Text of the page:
This is where a middle school system really helps DCs prepare. DD is in Y6 but since Y5 has been moving from classroom to classroom for specialist lessons like science and language which helps make it less daunting at secondary. She also gets 45 mins homework a night plus 1.5 hours at weekend with 'optional' homework to extend if she wants to. I am hoping that by having chosen our local grammar nearby over a better resources grammar in neighbouring borough we should avoid the issue of travel time exacerbating the issue of thugs ramping up in Y7 but know not everyone has that choice.

Can you talk to teachers and find out what needs to be prioritised until they are back on track? Is she enjoying all the clubs, can she drop one without feeling like she is being penalised? I have heard of some schools doing fixed time homework where you do the homework and finish when time is up (or before f complete) and add a note that if there was more time you would have done x,y & z to build up understanding of what could be done but also not to overload children.

Moominmammacat Sun 22-Nov-15 11:35:39

Yep, familiar story. just be kind ... I'm out at the other end now and I am so glad I let them sleep and didn't force work too much (although I did a bit).

BoboChic Tue 24-Nov-15 09:44:53

My DD started at secondary in September. The organisation side of things has worked out well (her Y6 class teacher prepared the DC very assiduously) but sometimes the homework requires more support than DD is used to receiving. I do try to scaffold some of her homework such that she does the thinking and I do the tedious bits (typing, Google searches, planning a presentation) that she is not yet skilled at but that are fundamentally support skills. Maybe an idea to avoid meltdown?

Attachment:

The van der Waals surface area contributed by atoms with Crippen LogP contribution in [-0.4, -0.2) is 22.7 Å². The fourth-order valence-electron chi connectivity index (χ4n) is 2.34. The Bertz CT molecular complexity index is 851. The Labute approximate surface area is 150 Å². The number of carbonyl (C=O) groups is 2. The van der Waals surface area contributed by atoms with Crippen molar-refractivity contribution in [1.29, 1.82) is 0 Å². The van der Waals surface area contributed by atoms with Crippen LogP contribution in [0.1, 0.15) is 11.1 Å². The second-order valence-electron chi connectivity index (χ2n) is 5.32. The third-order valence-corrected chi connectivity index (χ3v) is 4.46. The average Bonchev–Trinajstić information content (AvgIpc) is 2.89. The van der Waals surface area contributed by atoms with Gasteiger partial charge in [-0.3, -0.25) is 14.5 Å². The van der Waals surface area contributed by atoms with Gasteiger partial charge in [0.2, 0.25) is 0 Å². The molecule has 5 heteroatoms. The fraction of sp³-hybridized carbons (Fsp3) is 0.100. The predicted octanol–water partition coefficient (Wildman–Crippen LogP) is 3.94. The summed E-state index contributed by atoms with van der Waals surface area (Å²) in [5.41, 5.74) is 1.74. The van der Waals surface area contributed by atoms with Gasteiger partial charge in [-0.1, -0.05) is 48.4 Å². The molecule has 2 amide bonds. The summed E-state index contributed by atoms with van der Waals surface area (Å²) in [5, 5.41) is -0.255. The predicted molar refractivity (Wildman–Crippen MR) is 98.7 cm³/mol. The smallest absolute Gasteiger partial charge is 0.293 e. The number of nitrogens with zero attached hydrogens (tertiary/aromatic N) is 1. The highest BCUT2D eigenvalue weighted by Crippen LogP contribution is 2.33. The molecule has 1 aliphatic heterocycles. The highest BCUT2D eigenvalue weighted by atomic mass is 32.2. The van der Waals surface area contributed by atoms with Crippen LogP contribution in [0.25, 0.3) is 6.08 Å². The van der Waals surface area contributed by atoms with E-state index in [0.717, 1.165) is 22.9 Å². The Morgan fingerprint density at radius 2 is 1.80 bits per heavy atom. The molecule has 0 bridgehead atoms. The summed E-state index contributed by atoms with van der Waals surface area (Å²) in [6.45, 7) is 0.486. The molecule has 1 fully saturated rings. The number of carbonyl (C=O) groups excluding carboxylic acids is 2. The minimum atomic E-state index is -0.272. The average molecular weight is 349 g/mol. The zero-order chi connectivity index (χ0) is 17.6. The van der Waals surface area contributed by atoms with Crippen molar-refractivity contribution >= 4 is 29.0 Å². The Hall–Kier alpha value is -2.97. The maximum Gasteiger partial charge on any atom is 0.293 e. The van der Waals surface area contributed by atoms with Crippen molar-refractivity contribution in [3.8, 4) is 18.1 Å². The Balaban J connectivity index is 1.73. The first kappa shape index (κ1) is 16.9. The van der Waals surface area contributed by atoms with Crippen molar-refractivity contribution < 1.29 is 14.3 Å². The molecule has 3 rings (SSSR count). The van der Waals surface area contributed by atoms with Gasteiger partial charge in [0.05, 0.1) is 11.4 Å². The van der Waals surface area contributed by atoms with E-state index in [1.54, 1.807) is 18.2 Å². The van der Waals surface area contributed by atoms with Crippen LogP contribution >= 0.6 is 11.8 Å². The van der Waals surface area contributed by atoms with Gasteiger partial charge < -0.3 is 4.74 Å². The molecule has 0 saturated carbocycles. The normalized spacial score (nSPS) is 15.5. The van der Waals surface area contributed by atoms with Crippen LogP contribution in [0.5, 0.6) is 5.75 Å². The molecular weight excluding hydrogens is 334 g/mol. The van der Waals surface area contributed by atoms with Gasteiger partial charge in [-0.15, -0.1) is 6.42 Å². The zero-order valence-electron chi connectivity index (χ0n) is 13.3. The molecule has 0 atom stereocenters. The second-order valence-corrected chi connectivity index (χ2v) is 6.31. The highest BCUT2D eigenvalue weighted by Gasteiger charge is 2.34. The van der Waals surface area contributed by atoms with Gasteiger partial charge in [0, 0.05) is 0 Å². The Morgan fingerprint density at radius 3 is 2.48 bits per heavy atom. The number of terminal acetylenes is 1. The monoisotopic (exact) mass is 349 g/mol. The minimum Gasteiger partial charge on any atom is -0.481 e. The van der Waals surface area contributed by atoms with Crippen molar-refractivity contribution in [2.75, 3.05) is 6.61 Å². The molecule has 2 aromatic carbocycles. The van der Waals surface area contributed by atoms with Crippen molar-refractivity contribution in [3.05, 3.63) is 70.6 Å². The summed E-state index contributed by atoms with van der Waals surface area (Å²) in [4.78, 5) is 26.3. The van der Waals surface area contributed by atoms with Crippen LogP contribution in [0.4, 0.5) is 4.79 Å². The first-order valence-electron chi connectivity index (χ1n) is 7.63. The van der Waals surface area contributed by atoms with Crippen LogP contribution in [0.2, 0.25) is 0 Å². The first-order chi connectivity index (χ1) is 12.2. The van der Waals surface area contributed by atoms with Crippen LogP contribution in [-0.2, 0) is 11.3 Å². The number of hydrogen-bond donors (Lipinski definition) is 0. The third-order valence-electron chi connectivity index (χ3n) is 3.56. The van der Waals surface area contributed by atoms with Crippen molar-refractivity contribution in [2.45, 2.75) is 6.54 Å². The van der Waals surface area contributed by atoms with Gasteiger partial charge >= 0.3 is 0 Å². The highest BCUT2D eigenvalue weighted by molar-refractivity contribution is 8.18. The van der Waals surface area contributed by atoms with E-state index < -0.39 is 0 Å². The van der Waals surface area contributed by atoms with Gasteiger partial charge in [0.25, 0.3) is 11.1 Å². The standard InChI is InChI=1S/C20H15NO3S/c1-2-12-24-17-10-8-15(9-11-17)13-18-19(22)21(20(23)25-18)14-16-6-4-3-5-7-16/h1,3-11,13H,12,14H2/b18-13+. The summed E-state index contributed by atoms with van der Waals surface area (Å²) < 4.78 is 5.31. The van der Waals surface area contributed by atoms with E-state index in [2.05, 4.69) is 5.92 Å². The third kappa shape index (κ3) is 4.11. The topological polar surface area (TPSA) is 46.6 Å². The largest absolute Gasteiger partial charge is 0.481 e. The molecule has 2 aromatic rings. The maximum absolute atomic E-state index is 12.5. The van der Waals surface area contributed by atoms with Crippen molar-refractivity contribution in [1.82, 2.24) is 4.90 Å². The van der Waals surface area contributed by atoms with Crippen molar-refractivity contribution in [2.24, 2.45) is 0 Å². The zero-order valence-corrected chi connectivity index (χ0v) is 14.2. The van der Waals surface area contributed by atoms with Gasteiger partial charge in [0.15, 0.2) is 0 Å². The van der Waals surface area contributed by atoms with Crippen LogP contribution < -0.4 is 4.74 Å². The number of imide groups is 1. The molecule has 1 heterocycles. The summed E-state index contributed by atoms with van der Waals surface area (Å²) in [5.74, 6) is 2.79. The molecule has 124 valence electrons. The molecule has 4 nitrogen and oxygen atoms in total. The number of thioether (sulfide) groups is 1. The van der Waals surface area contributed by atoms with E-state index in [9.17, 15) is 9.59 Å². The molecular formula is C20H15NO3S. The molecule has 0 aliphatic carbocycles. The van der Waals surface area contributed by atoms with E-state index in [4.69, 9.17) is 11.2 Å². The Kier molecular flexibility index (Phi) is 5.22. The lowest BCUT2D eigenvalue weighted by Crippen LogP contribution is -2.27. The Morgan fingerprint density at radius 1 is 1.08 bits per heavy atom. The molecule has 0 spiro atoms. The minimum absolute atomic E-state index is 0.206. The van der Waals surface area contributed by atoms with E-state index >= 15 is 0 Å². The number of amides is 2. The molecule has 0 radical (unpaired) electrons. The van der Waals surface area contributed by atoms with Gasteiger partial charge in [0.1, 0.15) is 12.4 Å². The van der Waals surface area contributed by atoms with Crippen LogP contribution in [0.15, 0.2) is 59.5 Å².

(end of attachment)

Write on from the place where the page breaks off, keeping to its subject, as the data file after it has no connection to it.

Luxyelectro Tue 24-Nov-15 09:53:25

Op. I'm sorry she is finding it hard. Lots of DC I know are finding it difficult

What I found helped Ds was as others suggested, taking everything that he didn't need to do himself away from him. For now he does nothing except managing school work. I am helping pack bags, write post it reminders, pick up his clothes from the floor and well everything. I get his clothes out for the next day. Little things add up.

TeddTess Tue 24-Nov-15 10:06:41

i'm doing all this but the more i do for dd the less she does!!

TheSecondOfHerName Tue 24-Nov-15 21:34:39

Today went better. She got home at 5.30 and I fed her straight away as this seems to help. smile

We went through her homework diary together and prioritised what needed to be done imminently and what could wait. She did an hour of homework with me pottering around in the background and a short music practice, then I helped her to organise and pack for tomorrow (cross-country run, art club, flute lesson etc).

PettsWoodParadise Tue 24-Nov-15 21:53:25

Good to hear smile.

gandalf456 Tue 24-Nov-15 21:55:09

A timely thread....

Has anyone else's child regressed to toddler like tantrums? Even my six year old is more mature at the moment...

pointythings Tue 24-Nov-15 22:14:46

I remember this - DD2 is now in Yr8, but last year for the entire first term she would fall asleep while I was reading to her and DD1. She missed the best part of two Discworld novels.

It got better after Christmas. Workload re homework is much harder in Yr8, but she's coping with it all and is so much more independent.